"70 percent of Americans are in favor of exploring for offshore oil. But new Congressman Don Cazayoux has opposed efforts to increase domestic energy production 10 times. No wonder he's endorsed by a liberal special interest group that favors high gas prices..."

"Two years ago the Democrats said they had a plan to lower gas prices. But nothing's been done ...And Cazayoux? Instead of staying in Washington to fix the problem, he was the deciding vote to send the House on a five-week recess. In Washington, Cazayoux was beholden to Nancy Pelosi and the liberal DC special interests. But when he goes back home, he sings a different tune."

In response, the Democratic Congressional Campaign Committee has turned its attention toward Freedom's Watch; the DCCC recently launched a website called "The Real Freedom's Watch," which takes on the organization, and one of its principle funders, Sheldon Adelson, the billionaire Las Vegas casino magnate. The DCCC site, launched on August 1, calls Freedom's Watch the "biggest threat" to congressional candidates this election season, and it labels the organization a "shady soft money group."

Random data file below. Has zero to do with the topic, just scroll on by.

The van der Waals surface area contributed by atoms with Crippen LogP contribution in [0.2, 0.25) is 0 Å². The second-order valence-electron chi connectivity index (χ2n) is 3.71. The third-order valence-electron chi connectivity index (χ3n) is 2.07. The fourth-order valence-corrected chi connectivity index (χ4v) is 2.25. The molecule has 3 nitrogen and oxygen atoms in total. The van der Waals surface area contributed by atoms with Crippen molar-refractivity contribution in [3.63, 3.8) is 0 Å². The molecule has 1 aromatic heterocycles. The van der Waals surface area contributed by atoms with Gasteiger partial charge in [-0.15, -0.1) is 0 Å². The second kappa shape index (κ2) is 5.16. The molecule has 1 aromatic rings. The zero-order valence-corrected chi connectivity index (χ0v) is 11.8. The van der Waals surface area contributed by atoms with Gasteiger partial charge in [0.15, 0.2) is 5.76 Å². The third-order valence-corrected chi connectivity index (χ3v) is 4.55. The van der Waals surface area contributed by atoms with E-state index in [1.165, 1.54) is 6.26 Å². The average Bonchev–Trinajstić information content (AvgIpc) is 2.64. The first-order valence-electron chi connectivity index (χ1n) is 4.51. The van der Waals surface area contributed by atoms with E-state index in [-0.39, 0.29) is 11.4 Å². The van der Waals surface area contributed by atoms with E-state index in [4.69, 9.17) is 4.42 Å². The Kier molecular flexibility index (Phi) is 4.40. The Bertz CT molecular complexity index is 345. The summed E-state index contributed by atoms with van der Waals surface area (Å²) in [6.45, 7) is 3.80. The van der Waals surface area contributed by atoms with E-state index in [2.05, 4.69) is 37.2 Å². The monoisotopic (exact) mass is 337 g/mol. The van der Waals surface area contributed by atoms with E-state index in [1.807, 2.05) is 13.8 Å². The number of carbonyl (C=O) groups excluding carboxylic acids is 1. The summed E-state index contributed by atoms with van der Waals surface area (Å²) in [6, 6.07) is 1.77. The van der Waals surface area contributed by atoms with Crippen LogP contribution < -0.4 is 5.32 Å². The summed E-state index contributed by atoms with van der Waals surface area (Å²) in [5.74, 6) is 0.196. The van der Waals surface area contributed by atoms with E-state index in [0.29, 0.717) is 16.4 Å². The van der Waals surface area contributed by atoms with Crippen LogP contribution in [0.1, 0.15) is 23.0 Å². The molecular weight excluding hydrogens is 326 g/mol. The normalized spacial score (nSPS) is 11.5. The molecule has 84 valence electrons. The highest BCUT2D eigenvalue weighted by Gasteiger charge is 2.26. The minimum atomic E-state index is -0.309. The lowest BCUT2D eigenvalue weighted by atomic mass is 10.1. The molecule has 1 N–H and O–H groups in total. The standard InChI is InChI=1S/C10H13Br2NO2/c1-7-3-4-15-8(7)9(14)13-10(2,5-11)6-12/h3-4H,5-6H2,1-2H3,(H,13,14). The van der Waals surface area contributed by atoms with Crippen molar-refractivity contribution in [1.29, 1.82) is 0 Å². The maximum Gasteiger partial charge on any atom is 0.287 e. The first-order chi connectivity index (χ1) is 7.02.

According to Business Week, on the DCCC site, "and in a complaint to the Federal Election Commission filed in April, the DCCC accuse[d] the group of improperly coordinating its advertising with the National Republican Congressional Committee."

Earlier this year, with aspirations of becoming the conservative movement's answer to, organization spokespersons boasted that it would raise some $250 million for Election 2008. However, a series of internal changes has plagued the group, and it appears to have had some difficulty reaching that particular financial goal.

Nevertheless, as Thomas B. Edsall recently reported at the Huffington Post that "One of the best kept secrets of the current election cycle is the amount of money casino billionaire Sheldon Adelson has invested in a pro-Republican advocacy organization called Freedom's Watch."

Adelson was one of the two major Funding Fathers of the organization. While "officials" of the group